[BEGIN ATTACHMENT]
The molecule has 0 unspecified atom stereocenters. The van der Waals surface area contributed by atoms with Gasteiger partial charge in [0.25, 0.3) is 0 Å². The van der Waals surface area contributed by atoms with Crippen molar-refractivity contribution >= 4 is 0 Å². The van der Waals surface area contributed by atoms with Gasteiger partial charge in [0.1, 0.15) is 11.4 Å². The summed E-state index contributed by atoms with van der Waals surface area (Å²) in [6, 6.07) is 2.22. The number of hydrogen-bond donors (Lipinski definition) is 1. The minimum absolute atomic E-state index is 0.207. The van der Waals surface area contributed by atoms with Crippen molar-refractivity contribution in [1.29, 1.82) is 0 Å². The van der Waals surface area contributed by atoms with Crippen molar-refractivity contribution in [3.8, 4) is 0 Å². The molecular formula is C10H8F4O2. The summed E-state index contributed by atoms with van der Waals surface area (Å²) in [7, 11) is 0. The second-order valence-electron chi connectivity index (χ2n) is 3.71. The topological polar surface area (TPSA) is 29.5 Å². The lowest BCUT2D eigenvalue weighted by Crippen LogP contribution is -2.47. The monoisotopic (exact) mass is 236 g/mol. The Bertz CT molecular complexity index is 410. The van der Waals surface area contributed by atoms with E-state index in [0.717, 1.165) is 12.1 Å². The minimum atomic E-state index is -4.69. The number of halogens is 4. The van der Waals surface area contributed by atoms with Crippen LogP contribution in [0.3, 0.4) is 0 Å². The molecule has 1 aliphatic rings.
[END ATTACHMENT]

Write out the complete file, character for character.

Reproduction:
The molecule has 0 unspecified atom stereocenters. The van der Waals surface area contributed by atoms with Gasteiger partial charge in [0.25, 0.3) is 0 Å². The van der Waals surface area contributed by atoms with Crippen molar-refractivity contribution >= 4 is 0 Å². The van der Waals surface area contributed by atoms with Gasteiger partial charge in [0.1, 0.15) is 11.4 Å². The summed E-state index contributed by atoms with van der Waals surface area (Å²) in [6, 6.07) is 2.22. The number of hydrogen-bond donors (Lipinski definition) is 1. The minimum absolute atomic E-state index is 0.207. The van der Waals surface area contributed by atoms with Crippen molar-refractivity contribution in [1.29, 1.82) is 0 Å². The van der Waals surface area contributed by atoms with Crippen molar-refractivity contribution in [3.8, 4) is 0 Å². The molecular formula is C10H8F4O2. The summed E-state index contributed by atoms with van der Waals surface area (Å²) in [7, 11) is 0. The second-order valence-electron chi connectivity index (χ2n) is 3.71. The topological polar surface area (TPSA) is 29.5 Å². The lowest BCUT2D eigenvalue weighted by Crippen LogP contribution is -2.47. The monoisotopic (exact) mass is 236 g/mol. The Bertz CT molecular complexity index is 410. The van der Waals surface area contributed by atoms with E-state index in [0.717, 1.165) is 12.1 Å². The minimum atomic E-state index is -4.69. The number of halogens is 4. The van der Waals surface area contributed by atoms with Crippen LogP contribution in [0.3, 0.4) is 0 Å². The molecule has 1 aliphatic rings.